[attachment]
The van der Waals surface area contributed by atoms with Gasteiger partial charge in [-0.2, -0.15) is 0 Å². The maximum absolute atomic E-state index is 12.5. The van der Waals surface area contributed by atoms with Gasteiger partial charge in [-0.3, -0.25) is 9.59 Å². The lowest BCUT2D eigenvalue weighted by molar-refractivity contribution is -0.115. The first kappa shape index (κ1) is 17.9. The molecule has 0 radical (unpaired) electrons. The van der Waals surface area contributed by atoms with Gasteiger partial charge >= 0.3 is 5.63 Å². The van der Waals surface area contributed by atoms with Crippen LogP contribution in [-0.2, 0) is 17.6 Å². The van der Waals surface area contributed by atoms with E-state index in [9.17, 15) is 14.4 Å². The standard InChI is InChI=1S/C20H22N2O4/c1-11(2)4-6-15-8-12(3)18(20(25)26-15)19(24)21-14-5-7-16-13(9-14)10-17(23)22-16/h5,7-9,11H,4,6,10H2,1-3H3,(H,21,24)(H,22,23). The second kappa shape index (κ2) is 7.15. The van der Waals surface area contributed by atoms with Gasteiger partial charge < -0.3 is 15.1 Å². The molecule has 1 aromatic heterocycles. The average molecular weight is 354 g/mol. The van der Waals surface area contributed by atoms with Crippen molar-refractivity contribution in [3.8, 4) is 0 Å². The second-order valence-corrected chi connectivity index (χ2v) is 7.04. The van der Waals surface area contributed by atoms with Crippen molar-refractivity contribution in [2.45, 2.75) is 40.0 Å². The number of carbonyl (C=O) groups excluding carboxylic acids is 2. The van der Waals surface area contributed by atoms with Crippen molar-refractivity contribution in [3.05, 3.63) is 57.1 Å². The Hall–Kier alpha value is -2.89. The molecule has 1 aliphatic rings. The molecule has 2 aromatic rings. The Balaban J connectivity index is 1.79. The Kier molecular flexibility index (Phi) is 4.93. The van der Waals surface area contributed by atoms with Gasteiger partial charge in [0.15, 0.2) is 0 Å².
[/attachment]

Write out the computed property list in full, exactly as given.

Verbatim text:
The van der Waals surface area contributed by atoms with Gasteiger partial charge in [-0.2, -0.15) is 0 Å². The maximum absolute atomic E-state index is 12.5. The van der Waals surface area contributed by atoms with Gasteiger partial charge in [-0.3, -0.25) is 9.59 Å². The lowest BCUT2D eigenvalue weighted by molar-refractivity contribution is -0.115. The first kappa shape index (κ1) is 17.9. The molecule has 0 radical (unpaired) electrons. The van der Waals surface area contributed by atoms with Gasteiger partial charge >= 0.3 is 5.63 Å². The van der Waals surface area contributed by atoms with Crippen LogP contribution in [-0.2, 0) is 17.6 Å². The van der Waals surface area contributed by atoms with E-state index in [9.17, 15) is 14.4 Å². The standard InChI is InChI=1S/C20H22N2O4/c1-11(2)4-6-15-8-12(3)18(20(25)26-15)19(24)21-14-5-7-16-13(9-14)10-17(23)22-16/h5,7-9,11H,4,6,10H2,1-3H3,(H,21,24)(H,22,23). The second kappa shape index (κ2) is 7.15. The van der Waals surface area contributed by atoms with Gasteiger partial charge < -0.3 is 15.1 Å². The molecule has 1 aromatic heterocycles. The average molecular weight is 354 g/mol. The van der Waals surface area contributed by atoms with Crippen molar-refractivity contribution in [3.8, 4) is 0 Å². The second-order valence-corrected chi connectivity index (χ2v) is 7.04. The van der Waals surface area contributed by atoms with Crippen molar-refractivity contribution in [2.45, 2.75) is 40.0 Å². The number of carbonyl (C=O) groups excluding carboxylic acids is 2. The van der Waals surface area contributed by atoms with Crippen molar-refractivity contribution in [3.05, 3.63) is 57.1 Å². The Hall–Kier alpha value is -2.89. The molecule has 1 aliphatic rings. The molecule has 2 aromatic rings. The Balaban J connectivity index is 1.79. The Kier molecular flexibility index (Phi) is 4.93. The van der Waals surface area contributed by atoms with Gasteiger partial charge in [0.15, 0.2) is 0 Å².